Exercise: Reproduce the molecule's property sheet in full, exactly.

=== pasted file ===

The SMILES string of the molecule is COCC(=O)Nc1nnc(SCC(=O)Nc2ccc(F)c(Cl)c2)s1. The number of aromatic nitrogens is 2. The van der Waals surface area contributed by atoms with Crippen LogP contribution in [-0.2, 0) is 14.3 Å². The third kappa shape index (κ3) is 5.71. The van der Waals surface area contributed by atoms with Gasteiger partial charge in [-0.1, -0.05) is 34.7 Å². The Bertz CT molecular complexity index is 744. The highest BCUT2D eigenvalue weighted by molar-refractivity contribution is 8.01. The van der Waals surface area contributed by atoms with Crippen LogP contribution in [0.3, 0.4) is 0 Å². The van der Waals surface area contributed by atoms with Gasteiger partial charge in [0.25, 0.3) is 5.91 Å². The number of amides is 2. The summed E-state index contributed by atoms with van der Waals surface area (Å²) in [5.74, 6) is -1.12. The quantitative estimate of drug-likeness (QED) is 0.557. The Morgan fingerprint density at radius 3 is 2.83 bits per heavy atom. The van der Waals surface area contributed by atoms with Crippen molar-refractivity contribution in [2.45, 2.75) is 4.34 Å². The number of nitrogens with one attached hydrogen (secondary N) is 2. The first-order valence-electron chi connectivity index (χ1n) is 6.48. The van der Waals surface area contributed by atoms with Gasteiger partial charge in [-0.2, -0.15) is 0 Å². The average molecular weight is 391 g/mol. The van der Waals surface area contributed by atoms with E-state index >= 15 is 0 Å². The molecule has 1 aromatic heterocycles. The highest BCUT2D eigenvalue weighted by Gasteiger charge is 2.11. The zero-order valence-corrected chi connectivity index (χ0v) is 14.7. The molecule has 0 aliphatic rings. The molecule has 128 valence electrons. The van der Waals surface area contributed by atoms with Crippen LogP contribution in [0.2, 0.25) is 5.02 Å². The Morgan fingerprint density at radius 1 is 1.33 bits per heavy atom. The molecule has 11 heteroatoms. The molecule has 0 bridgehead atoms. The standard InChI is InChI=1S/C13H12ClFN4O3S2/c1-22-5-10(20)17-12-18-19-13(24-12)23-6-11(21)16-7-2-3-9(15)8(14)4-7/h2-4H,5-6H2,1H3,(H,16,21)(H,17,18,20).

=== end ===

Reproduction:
The SMILES string of the molecule is COCC(=O)Nc1nnc(SCC(=O)Nc2ccc(F)c(Cl)c2)s1. The number of aromatic nitrogens is 2. The van der Waals surface area contributed by atoms with Crippen LogP contribution in [-0.2, 0) is 14.3 Å². The third kappa shape index (κ3) is 5.71. The van der Waals surface area contributed by atoms with Gasteiger partial charge in [-0.1, -0.05) is 34.7 Å². The Bertz CT molecular complexity index is 744. The highest BCUT2D eigenvalue weighted by molar-refractivity contribution is 8.01. The van der Waals surface area contributed by atoms with Crippen LogP contribution in [0.3, 0.4) is 0 Å². The van der Waals surface area contributed by atoms with Gasteiger partial charge in [0.25, 0.3) is 5.91 Å². The number of amides is 2. The summed E-state index contributed by atoms with van der Waals surface area (Å²) in [5.74, 6) is -1.12. The quantitative estimate of drug-likeness (QED) is 0.557. The Morgan fingerprint density at radius 3 is 2.83 bits per heavy atom. The van der Waals surface area contributed by atoms with Crippen molar-refractivity contribution in [2.45, 2.75) is 4.34 Å². The number of nitrogens with one attached hydrogen (secondary N) is 2. The first-order valence-electron chi connectivity index (χ1n) is 6.48. The van der Waals surface area contributed by atoms with Gasteiger partial charge in [-0.2, -0.15) is 0 Å². The average molecular weight is 391 g/mol. The van der Waals surface area contributed by atoms with E-state index >= 15 is 0 Å². The molecule has 1 aromatic heterocycles. The highest BCUT2D eigenvalue weighted by Gasteiger charge is 2.11. The zero-order valence-corrected chi connectivity index (χ0v) is 14.7. The molecule has 0 aliphatic rings. The molecule has 128 valence electrons. The van der Waals surface area contributed by atoms with Crippen LogP contribution in [0.2, 0.25) is 5.02 Å². The Morgan fingerprint density at radius 1 is 1.33 bits per heavy atom. The molecule has 11 heteroatoms. The molecule has 0 bridgehead atoms. The standard InChI is InChI=1S/C13H12ClFN4O3S2/c1-22-5-10(20)17-12-18-19-13(24-12)23-6-11(21)16-7-2-3-9(15)8(14)4-7/h2-4H,5-6H2,1H3,(H,16,21)(H,17,18,20).